“We’re still hoping that we get donors to help fund us moving forward with a lot of our other initiatives,” he said. 

Aside from connecting students with mentors and financial aid, Contes said the goal of the program is to connect students with “a place where they feel they belong.” Students will be able to meet each other, attend events together and once in-person activities resume, hang out in their own St. Pete Pearls lounge in the Pianoman building, according to Contes.

“[The lounge] will be a resource-based place that will have a computer, some lounge spaces, a TV and a place for the students to meet with the person who might be leading a particular group that they’re going to be working with,” Contes said. “It is a safe space to chill and hang out. Something exclusive just for them, so that they have and can make connections with those who have like-minded experiences.” 

Contes aims to designate similar spaces for students on the Tampa and Sarasota-Manatee campuses once in-person activity resumes as well. 

Students in the program will also be connected to resources based on their own needs, according to Contes. He said some students may need help with financial literacy or with tasks like getting an apartment, and the St. Pete Pearls program will be able to help with those individualized needs as well. 

The program will identify students who spent time within the foster care system during the admission process, according to Contes. The admissions application now features an option for the students to select if they have been in foster care. 

“We’ve changed a question on one version of the application for this cycle,” Contes said. “We are moving towards getting the same question on all three versions of the USF application which is a broad question that asks the applicant ‘Have you been involved in the foster care system?’”

Students previously involved in the foster care system will be contacted by the St. Pete Pearls. They can decline the assistance, but program leaders will still reach out to the student throughout their time at USF to see if they need any help or support. Contes said that many students were unaware of resources already available to them.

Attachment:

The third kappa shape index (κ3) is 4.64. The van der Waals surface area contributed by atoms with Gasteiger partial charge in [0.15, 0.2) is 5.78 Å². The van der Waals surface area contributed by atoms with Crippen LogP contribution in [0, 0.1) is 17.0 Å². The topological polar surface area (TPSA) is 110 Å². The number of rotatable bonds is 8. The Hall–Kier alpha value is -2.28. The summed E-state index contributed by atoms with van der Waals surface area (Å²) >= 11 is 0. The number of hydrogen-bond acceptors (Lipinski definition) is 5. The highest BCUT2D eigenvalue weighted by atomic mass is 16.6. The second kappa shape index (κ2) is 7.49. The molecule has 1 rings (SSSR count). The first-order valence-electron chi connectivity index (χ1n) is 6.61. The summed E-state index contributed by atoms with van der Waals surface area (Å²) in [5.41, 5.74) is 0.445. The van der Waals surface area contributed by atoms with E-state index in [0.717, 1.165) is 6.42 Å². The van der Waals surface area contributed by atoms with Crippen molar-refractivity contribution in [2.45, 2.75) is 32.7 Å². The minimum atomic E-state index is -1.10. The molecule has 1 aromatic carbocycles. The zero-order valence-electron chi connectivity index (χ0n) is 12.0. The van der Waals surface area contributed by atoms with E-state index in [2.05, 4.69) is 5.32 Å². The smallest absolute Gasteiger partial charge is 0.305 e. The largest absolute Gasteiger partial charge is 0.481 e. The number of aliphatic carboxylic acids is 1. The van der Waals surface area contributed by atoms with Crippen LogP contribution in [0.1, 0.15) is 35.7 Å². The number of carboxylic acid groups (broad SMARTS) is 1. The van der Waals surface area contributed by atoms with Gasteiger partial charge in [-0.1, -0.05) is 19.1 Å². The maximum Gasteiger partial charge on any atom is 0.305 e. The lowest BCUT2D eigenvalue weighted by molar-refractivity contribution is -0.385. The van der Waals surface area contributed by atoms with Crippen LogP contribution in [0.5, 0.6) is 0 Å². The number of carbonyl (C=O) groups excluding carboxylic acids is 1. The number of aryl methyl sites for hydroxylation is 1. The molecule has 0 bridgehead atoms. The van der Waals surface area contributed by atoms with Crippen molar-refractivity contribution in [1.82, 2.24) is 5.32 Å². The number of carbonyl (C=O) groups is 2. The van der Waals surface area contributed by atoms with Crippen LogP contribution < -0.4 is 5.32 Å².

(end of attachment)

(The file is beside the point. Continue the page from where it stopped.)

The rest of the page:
“Several students thought that they only had to fill out the waiver [for the tuition exemption] once, but it has to be done every semester before add/drop week,” Contes said. “So you’ve had students who didn’t get that waiver in time and then had a bill and didn’t know that they could petition past that deadline, with particular offices, so we wanted to provide a unique support to this.”  

For out-of-state students, the program will work to help them find financial aid and other resources that can connect them with funding. 

Regional Chancellor of the St. Pete campus Martin Tadlock fostered children over the years. He said the initiative is of great importance to him since it helps a population of students who already had a special place in his heart to succeed. 

“We want to make sure that they have the opportunity to complete degrees at the same rate as all our students do in the student population so we’re excited about that,” Tadlock said. “I think we’re the only place in Florida that will have that available, so I think it’s really exciting.” 

For Contes and other leaders of the St. Pete Pearls, the program is a matter of passion. 

“When I see a student overcome a barrier that they’ve had and that they’ve made a change, that’s when my heart explodes,” he said.